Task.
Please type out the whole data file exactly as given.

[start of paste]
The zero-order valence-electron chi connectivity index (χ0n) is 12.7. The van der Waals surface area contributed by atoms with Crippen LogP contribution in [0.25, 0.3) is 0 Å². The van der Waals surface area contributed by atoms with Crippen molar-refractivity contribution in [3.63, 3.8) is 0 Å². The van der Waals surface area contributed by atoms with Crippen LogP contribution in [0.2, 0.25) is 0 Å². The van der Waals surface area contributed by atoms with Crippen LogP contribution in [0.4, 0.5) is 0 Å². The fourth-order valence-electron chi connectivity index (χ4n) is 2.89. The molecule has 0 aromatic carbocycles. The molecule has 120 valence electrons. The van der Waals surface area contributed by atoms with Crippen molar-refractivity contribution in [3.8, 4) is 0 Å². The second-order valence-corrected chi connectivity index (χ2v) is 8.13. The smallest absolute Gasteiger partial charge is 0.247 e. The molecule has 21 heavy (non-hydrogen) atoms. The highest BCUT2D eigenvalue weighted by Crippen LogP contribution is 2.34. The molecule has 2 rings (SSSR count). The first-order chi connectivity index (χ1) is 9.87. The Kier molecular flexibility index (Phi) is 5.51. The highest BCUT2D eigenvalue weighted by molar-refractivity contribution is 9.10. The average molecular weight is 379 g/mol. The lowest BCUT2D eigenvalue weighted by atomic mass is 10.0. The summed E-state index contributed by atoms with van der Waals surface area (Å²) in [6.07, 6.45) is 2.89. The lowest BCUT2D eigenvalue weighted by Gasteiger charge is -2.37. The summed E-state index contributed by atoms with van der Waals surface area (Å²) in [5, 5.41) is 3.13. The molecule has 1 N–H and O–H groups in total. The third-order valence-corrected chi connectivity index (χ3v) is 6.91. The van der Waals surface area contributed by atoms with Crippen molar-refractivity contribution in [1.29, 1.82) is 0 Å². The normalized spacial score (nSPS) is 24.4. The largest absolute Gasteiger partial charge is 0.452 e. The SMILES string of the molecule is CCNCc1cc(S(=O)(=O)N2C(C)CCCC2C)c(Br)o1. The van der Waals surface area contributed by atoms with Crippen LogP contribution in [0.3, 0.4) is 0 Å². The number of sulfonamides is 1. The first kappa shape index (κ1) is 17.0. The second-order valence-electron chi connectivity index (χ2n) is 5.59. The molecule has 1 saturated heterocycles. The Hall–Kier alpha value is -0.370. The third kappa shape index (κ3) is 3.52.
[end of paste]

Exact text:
The zero-order valence-electron chi connectivity index (χ0n) is 12.7. The van der Waals surface area contributed by atoms with Crippen LogP contribution in [0.25, 0.3) is 0 Å². The van der Waals surface area contributed by atoms with Crippen molar-refractivity contribution in [3.63, 3.8) is 0 Å². The van der Waals surface area contributed by atoms with Crippen LogP contribution in [0.2, 0.25) is 0 Å². The van der Waals surface area contributed by atoms with Crippen LogP contribution in [0.4, 0.5) is 0 Å². The fourth-order valence-electron chi connectivity index (χ4n) is 2.89. The molecule has 0 aromatic carbocycles. The molecule has 120 valence electrons. The van der Waals surface area contributed by atoms with Crippen molar-refractivity contribution in [3.8, 4) is 0 Å². The second-order valence-corrected chi connectivity index (χ2v) is 8.13. The smallest absolute Gasteiger partial charge is 0.247 e. The molecule has 21 heavy (non-hydrogen) atoms. The highest BCUT2D eigenvalue weighted by Crippen LogP contribution is 2.34. The molecule has 2 rings (SSSR count). The first-order chi connectivity index (χ1) is 9.87. The Kier molecular flexibility index (Phi) is 5.51. The highest BCUT2D eigenvalue weighted by molar-refractivity contribution is 9.10. The average molecular weight is 379 g/mol. The lowest BCUT2D eigenvalue weighted by atomic mass is 10.0. The summed E-state index contributed by atoms with van der Waals surface area (Å²) in [6.07, 6.45) is 2.89. The lowest BCUT2D eigenvalue weighted by Gasteiger charge is -2.37. The summed E-state index contributed by atoms with van der Waals surface area (Å²) in [5, 5.41) is 3.13. The molecule has 1 N–H and O–H groups in total. The third-order valence-corrected chi connectivity index (χ3v) is 6.91. The van der Waals surface area contributed by atoms with Crippen molar-refractivity contribution in [1.29, 1.82) is 0 Å². The normalized spacial score (nSPS) is 24.4. The largest absolute Gasteiger partial charge is 0.452 e. The SMILES string of the molecule is CCNCc1cc(S(=O)(=O)N2C(C)CCCC2C)c(Br)o1. The van der Waals surface area contributed by atoms with Crippen LogP contribution in [0.3, 0.4) is 0 Å². The number of sulfonamides is 1. The first kappa shape index (κ1) is 17.0. The second-order valence-electron chi connectivity index (χ2n) is 5.59. The molecule has 1 saturated heterocycles. The Hall–Kier alpha value is -0.370. The third kappa shape index (κ3) is 3.52.